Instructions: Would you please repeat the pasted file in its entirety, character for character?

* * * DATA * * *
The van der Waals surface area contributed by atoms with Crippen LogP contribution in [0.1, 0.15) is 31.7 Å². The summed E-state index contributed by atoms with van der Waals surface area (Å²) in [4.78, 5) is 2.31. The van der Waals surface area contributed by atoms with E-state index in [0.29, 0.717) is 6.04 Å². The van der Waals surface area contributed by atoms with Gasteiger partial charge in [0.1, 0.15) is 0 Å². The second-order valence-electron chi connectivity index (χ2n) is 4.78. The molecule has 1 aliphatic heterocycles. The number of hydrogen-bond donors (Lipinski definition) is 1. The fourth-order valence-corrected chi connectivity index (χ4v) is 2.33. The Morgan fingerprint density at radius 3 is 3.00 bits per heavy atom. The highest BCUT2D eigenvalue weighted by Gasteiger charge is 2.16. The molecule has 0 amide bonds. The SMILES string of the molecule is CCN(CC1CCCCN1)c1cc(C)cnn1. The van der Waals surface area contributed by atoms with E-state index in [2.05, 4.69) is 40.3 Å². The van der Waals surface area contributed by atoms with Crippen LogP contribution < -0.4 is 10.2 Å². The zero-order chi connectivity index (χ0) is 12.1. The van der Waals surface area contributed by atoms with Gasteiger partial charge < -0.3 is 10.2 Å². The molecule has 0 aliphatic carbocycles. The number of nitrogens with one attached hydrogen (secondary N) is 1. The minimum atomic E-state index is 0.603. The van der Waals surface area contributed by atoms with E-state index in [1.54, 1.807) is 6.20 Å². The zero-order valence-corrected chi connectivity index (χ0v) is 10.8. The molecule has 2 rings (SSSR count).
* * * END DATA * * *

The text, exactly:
The van der Waals surface area contributed by atoms with Crippen LogP contribution in [0.1, 0.15) is 31.7 Å². The summed E-state index contributed by atoms with van der Waals surface area (Å²) in [4.78, 5) is 2.31. The van der Waals surface area contributed by atoms with E-state index in [0.29, 0.717) is 6.04 Å². The van der Waals surface area contributed by atoms with Gasteiger partial charge in [0.1, 0.15) is 0 Å². The second-order valence-electron chi connectivity index (χ2n) is 4.78. The molecule has 1 aliphatic heterocycles. The number of hydrogen-bond donors (Lipinski definition) is 1. The fourth-order valence-corrected chi connectivity index (χ4v) is 2.33. The Morgan fingerprint density at radius 3 is 3.00 bits per heavy atom. The highest BCUT2D eigenvalue weighted by Gasteiger charge is 2.16. The molecule has 0 amide bonds. The SMILES string of the molecule is CCN(CC1CCCCN1)c1cc(C)cnn1. The van der Waals surface area contributed by atoms with E-state index in [2.05, 4.69) is 40.3 Å². The van der Waals surface area contributed by atoms with Crippen LogP contribution < -0.4 is 10.2 Å². The zero-order chi connectivity index (χ0) is 12.1. The van der Waals surface area contributed by atoms with Gasteiger partial charge < -0.3 is 10.2 Å². The molecule has 0 aliphatic carbocycles. The number of nitrogens with one attached hydrogen (secondary N) is 1. The minimum atomic E-state index is 0.603. The van der Waals surface area contributed by atoms with E-state index in [1.54, 1.807) is 6.20 Å². The zero-order valence-corrected chi connectivity index (χ0v) is 10.8. The molecule has 2 rings (SSSR count).